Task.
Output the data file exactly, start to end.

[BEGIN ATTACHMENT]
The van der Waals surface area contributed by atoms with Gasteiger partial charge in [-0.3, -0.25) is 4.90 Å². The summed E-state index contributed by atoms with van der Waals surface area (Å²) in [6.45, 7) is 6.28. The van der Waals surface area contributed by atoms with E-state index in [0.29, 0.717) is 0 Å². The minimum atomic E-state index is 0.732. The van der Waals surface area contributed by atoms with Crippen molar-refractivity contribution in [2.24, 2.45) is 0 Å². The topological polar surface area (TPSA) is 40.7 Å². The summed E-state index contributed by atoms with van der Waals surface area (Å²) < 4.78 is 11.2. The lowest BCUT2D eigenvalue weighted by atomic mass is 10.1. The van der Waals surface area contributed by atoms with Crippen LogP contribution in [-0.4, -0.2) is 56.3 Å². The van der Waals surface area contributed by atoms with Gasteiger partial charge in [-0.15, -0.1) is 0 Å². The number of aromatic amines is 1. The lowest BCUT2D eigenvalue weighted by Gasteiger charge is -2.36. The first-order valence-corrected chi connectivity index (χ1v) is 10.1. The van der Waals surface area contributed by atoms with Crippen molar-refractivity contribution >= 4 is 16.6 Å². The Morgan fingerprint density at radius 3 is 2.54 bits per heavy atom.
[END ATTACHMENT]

The van der Waals surface area contributed by atoms with Gasteiger partial charge in [-0.3, -0.25) is 4.90 Å². The summed E-state index contributed by atoms with van der Waals surface area (Å²) in [6.45, 7) is 6.28. The van der Waals surface area contributed by atoms with E-state index in [0.29, 0.717) is 0 Å². The minimum atomic E-state index is 0.732. The van der Waals surface area contributed by atoms with Crippen molar-refractivity contribution in [2.24, 2.45) is 0 Å². The topological polar surface area (TPSA) is 40.7 Å². The summed E-state index contributed by atoms with van der Waals surface area (Å²) < 4.78 is 11.2. The lowest BCUT2D eigenvalue weighted by atomic mass is 10.1. The van der Waals surface area contributed by atoms with Crippen LogP contribution in [-0.4, -0.2) is 56.3 Å². The van der Waals surface area contributed by atoms with Gasteiger partial charge in [-0.15, -0.1) is 0 Å². The number of aromatic amines is 1. The lowest BCUT2D eigenvalue weighted by Gasteiger charge is -2.36. The first-order valence-corrected chi connectivity index (χ1v) is 10.1. The van der Waals surface area contributed by atoms with Crippen molar-refractivity contribution >= 4 is 16.6 Å². The Morgan fingerprint density at radius 3 is 2.54 bits per heavy atom.